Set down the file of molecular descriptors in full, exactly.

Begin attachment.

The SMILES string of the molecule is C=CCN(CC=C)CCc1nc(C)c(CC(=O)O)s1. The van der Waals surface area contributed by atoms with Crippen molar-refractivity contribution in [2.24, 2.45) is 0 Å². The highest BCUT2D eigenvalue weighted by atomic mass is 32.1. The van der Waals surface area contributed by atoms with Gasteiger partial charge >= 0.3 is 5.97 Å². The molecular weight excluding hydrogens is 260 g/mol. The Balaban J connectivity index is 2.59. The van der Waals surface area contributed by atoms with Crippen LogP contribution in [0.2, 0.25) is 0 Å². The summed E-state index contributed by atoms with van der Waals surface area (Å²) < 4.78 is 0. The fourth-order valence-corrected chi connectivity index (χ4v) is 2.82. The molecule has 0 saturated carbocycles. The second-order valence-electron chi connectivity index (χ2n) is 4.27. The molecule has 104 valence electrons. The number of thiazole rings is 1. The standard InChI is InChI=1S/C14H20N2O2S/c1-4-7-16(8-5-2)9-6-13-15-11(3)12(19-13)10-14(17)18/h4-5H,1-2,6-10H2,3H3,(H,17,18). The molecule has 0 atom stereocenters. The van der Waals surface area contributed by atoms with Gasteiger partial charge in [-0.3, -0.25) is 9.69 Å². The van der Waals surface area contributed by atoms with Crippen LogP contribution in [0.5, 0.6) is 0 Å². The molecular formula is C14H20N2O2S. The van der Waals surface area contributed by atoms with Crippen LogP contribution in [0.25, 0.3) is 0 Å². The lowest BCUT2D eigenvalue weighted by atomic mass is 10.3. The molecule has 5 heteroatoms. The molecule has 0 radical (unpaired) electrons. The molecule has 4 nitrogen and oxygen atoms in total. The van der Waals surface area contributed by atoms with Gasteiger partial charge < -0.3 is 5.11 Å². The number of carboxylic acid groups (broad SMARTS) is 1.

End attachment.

The SMILES string of the molecule is C=CCN(CC=C)CCc1nc(C)c(CC(=O)O)s1. The van der Waals surface area contributed by atoms with Crippen molar-refractivity contribution in [2.24, 2.45) is 0 Å². The highest BCUT2D eigenvalue weighted by atomic mass is 32.1. The van der Waals surface area contributed by atoms with Gasteiger partial charge >= 0.3 is 5.97 Å². The molecular weight excluding hydrogens is 260 g/mol. The Balaban J connectivity index is 2.59. The van der Waals surface area contributed by atoms with Crippen LogP contribution in [0.2, 0.25) is 0 Å². The summed E-state index contributed by atoms with van der Waals surface area (Å²) < 4.78 is 0. The fourth-order valence-corrected chi connectivity index (χ4v) is 2.82. The molecule has 0 saturated carbocycles. The second-order valence-electron chi connectivity index (χ2n) is 4.27. The molecule has 104 valence electrons. The number of thiazole rings is 1. The standard InChI is InChI=1S/C14H20N2O2S/c1-4-7-16(8-5-2)9-6-13-15-11(3)12(19-13)10-14(17)18/h4-5H,1-2,6-10H2,3H3,(H,17,18). The molecule has 0 atom stereocenters. The van der Waals surface area contributed by atoms with Gasteiger partial charge in [-0.3, -0.25) is 9.69 Å². The van der Waals surface area contributed by atoms with Crippen LogP contribution in [0.5, 0.6) is 0 Å². The molecular formula is C14H20N2O2S. The van der Waals surface area contributed by atoms with Crippen LogP contribution in [0.25, 0.3) is 0 Å². The lowest BCUT2D eigenvalue weighted by atomic mass is 10.3. The molecule has 5 heteroatoms. The molecule has 0 radical (unpaired) electrons. The molecule has 4 nitrogen and oxygen atoms in total. The van der Waals surface area contributed by atoms with Gasteiger partial charge < -0.3 is 5.11 Å². The number of carboxylic acid groups (broad SMARTS) is 1.